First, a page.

Pathologizing

Pathologizing is the practice of seeing a symptom as indication of a disease or disorder. In mental health, the term is often used to indicate over-diagnosis or the refusal to accept certain behavior as normal.

What Is Pathologizing?

Some critics inside and outside of the mental health field argue that therapists, psychologists, and psychiatrists tend to over-pathologize normal behavior. This can lead to over-diagnosis and excessive use of psychoactive drugs. For example, some advocates have argued that the increasing numbers of children diagnosed with attention deficit hyperactivity (ADHD) serve as evidence that people in the helping professions tend to pathologize normal childhood behavior.

Other examples of mental health professionals pathologizing may include:

  • Telling a person that all of his or her relationship problems are due to his or her mental health disorder
  • Refusing to answer questions and telling a person that his or her distrust of the process is part of a mental health problem
  • Overuse of psychotropic medications for conditions that may not require such treatment
  • The use of a diagnosis to control people, particularly children
  • Treating noncompliance with recommendations as evidence of a psychiatric disorder

Risks of Pathologizing

While some people’s behavior may indeed evidence a medical or mental health condition, no single condition or disorder can affect every single behavior or thought a person has, and pathologizing tends to negate the feelings, needs, and thoughts of people with mental health diagnoses.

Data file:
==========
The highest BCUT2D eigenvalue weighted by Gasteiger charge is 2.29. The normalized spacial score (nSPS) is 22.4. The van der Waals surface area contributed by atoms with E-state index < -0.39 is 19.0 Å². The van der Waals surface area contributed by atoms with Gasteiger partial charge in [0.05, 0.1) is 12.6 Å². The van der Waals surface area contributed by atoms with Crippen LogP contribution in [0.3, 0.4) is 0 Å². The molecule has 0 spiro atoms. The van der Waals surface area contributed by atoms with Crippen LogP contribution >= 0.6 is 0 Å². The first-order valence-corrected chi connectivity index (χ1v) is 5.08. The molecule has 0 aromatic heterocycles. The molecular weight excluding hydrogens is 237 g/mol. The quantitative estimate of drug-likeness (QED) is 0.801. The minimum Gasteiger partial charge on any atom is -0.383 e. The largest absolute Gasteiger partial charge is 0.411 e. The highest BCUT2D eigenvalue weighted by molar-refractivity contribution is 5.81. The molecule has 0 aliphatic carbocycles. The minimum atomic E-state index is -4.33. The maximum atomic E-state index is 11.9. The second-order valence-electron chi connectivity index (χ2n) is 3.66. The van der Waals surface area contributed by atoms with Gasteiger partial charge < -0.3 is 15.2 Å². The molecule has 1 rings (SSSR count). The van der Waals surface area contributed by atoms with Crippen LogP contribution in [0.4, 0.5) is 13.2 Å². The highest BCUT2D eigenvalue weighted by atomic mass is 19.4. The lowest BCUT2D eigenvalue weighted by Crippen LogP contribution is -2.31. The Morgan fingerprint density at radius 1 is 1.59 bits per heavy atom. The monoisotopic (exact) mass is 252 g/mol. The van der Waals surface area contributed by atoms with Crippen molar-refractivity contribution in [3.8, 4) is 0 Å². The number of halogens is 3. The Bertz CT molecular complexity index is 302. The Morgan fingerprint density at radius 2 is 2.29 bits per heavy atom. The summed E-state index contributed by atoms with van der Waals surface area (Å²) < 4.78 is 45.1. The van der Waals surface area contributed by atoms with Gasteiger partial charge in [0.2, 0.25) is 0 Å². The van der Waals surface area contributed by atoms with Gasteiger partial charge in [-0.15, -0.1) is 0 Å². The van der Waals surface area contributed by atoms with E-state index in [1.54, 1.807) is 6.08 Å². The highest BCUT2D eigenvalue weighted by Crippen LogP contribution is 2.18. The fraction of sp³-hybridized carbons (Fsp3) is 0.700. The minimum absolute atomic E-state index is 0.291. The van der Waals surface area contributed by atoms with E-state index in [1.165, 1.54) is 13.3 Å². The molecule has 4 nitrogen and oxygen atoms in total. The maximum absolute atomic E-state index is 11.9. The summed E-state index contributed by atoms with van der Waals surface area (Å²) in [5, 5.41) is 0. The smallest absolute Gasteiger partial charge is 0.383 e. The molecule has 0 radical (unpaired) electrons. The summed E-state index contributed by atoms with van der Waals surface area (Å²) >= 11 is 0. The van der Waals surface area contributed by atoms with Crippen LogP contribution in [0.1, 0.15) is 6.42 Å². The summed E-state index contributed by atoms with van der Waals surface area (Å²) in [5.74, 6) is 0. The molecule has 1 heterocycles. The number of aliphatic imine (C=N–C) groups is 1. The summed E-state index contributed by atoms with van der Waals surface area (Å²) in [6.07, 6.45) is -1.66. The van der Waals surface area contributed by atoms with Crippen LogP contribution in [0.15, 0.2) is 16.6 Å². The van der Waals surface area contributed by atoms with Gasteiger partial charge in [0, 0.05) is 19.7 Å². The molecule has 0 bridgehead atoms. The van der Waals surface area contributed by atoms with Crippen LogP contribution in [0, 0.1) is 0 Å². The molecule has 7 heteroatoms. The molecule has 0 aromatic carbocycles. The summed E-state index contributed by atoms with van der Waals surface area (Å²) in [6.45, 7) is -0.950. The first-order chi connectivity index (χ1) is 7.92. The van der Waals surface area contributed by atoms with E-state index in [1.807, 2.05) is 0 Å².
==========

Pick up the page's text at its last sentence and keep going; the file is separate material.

Pathologizing can also, paradoxically, cause mental health issues to be treated less seriously. If large numbers of people in a population have a particular diagnosis, then the condition cannot be that serious. Treatment providers who pathologize their clients rather than listening may see less compliance with treatment recommendations and may not make accurate diagnoses. Pathologizing can also paralyze a person and make it difficult for him or her to make lifestyle changes. For example, if a psychiatrist tells a person that his or her difficulties in his/her marriage are due solely to his/her depression, he/she might be less likely to work on the marriage or leave an abusive spouse.

References:

  1. Horwitz, A. V., & Wakefield, J. C. (2007). The loss of sadness: How psychiatry transformed normal sorrow into depressive disorder. Oxford: Oxford University Press.
  2. The Irish Times — All in our heads: Have we taken psychiatry too far? (n.d.). CCHR International RSS. Retrieved from http://www.cchrint.org/tag/pathologizing/

Last Updated: 08-17-2015

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  • Yozefel

    June 2nd, 2016 at 7:45 AM

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  • The GoodTherapy.org Team

    June 2nd, 2016 at 9:16 AM

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